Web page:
N.B. 99.co traffic calculated as the percentage of domain-wide traffic from Indonesia (70.1% in February 2022).
Although the company's prospectus recognises that the TAM in Indonesia's property market ($400m) isn't as large as Singapore ($460m), Vietnam ($520m) or Thailand ($580m), it has the potential to be bigger than all of them in the long run.
In addition to generating revenue from real estate listings via agents and developers, PropertyGuru, like many modern portal companies, has been telling the world that it is undergoing a transition towards being a FinTech operator.
The company's prospectus makes clear that its valuation is based on a growth rate far above some of its big-name international peers. It also makes clear that the segment which the company expects to grow fastest in is its nascent 'Data & FinTech' offering.
At the moment PropertyGuru's FinTech offering consists of its mortgage lead generation and brokerage business which, as some analysts have pointed out, faces stiff competition from established financial players.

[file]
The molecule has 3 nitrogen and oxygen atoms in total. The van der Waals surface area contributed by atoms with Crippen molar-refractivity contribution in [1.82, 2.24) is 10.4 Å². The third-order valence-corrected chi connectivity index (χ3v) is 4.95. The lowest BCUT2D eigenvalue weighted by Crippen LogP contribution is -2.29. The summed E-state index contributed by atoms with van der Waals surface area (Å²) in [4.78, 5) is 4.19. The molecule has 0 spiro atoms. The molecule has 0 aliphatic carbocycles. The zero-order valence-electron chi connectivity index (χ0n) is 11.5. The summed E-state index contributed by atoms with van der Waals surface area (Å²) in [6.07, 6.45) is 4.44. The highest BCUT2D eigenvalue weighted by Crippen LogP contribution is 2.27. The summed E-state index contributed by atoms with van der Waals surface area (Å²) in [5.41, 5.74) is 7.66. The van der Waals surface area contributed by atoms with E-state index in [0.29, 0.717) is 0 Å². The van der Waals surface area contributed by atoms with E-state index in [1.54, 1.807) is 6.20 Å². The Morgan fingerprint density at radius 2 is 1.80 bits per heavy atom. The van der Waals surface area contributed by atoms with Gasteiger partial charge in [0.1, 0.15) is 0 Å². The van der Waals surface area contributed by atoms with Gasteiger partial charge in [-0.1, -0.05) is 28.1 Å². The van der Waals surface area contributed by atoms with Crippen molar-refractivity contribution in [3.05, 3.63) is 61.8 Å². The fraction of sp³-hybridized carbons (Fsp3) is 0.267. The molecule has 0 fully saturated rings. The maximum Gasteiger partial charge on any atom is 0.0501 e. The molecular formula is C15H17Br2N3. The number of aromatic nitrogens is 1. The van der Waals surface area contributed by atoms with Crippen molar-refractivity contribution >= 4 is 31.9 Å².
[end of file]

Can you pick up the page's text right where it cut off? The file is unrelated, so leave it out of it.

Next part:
Its data intelligence business is more diversified but at the moment, both the data and FinTech offerings are firmly in their investment and growth phases and both are still heavily reliant on the more sophisticated (and smaller) Sinagpore market.
Obviously, many real estate portals see huge potential in financial and data products and there's no reason why PropertyGuru can't scale this segment as a market leader. It may well need to throw a lot more money at the problem though, which is where the next point comes in...